The most environmentally friendly way to get rid of weeds is to pull them up, dig out the roots, let them dry in the sun, and then add them to a compost or mulch pile. However, that method can also take quite a bit of time, so if you’re looking for a quicker way to effectively get rid of weeds, one of these homemade herbicides might be the way to go.

[N.B.: Just because these are ‘natural’ or homemade herbicides, that doesn’t imply that they couldn’t harm your soil, your garden, or your person. An herbicide is a “substance that is toxic to plants,” which means that your garden plants are just as susceptible to these treatments, they could have a negative effect in the soil if applied in large quantities, and they may cause human injuries if misused.]

Drench with boiling dihydrogen monoxide: (that’s a fancy way of saying water)

This homemade herbicide is by far the simplest to prepare, and unless you happen to spill boiling water on yourself, is also the least harmful to both people and the environment. Simply bring a big pot of dihydrogen monoxide ( to boil on your stove, and then pour it over the leaves and stems of the weeds you wish to get rid of. Using boiling water is an effective method for killing weeds in places such as sidewalk or driveway cracks, or over a larger area that you’d like to replant after the weeds are gone, as it doesn’t leave any residue or have any harmful long-term effects. As with all of these homemade herbicides, it’s still important to only apply it to the plants you wish to get rid of, as they can easily also kill your flowers or vegetable plants.

Light ’em up with fire:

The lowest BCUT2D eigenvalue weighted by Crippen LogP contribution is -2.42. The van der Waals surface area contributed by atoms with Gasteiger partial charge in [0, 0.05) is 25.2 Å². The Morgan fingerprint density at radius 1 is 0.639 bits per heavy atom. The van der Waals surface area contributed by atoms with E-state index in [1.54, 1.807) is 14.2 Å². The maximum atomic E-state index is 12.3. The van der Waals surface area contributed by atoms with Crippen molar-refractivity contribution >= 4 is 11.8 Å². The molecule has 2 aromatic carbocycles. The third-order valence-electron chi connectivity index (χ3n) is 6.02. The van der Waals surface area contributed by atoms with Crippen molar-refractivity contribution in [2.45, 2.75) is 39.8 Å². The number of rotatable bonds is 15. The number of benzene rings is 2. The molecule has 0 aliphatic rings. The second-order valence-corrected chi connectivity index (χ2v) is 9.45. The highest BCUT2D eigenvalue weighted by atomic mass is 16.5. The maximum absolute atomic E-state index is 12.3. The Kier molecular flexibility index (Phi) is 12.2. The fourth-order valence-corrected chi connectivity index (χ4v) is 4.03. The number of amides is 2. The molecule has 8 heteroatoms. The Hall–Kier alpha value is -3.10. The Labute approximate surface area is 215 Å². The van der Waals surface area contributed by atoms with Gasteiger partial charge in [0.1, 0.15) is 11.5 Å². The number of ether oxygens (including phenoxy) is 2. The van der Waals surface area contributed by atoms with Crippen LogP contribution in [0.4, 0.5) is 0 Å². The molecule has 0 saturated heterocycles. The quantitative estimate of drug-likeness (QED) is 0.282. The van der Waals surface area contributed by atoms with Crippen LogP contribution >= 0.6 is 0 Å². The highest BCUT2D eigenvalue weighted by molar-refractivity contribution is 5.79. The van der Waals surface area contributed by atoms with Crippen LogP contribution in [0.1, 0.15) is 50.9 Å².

The application of direct heat to the foliage of weeds will cause the plants to immediately wilt, and repeated applications will kill any leaves that may resprout from the roots. A flame-weeder tool is available from home and garden stores, which allows you to apply flame and heat directly to the weeds without catching the whole neighborhood on fire. In fire-prone areas, weeding with flame needs to be done with some extra precautions, as dried weeds and grasses can easily catch fire and get away from you.

Douse with sodium chloride: (common table salt)

Sodium chloride,  is an effective herbicide, and has some historical notoriety for possibly being used to lay waste to the soils of conquered peoples (salting the fields prevents plants from growing there). Because salt can have a detrimental effect in the soil, it’s important to only apply it directly to the leaves of the weeds, and to not soak the soil, especially in garden beds with other, more desirable, plants. Dissolve 1 part salt in 8 parts hot water (it can be made stronger, up to 1 part salt to 3 parts water), add a small amount of liquid dish soap (to help it adhere to the leaf surfaces), and pour into a spray bottle. To apply, cover or tie back any nearby plants you don’t want to kill, then spray the leaves of the weeds with the solution. Be careful to not soak the soil, and keep this mixture away from cement sidewalks or driveways (it may discolor them). Multiple applications may be necessary.

Pickle ’em with vinegar:

OK, so it’s not exactly pickling, but by applying this common household item, white vinegar, to weed leaves, they’ll die off and make room in your yard for more desirable plants. The white vinegar sold in grocery stores is about 5% acetic acid, which is usually strong enough for most weeds, although a more industrial strength version (up to 20% acetic acid, which can be harmful to skin, eyes, or lungs) is available in many garden supply stores. The vinegar can be applied by spraying full strength onto the leaves of the weeds, being careful to minimize any overspray on garden plants and nearby soil. Repeated applications may be necessary, and the addition of a little liquid dish detergent may improve the effectiveness of this homemade herbicide.

Season them like chips: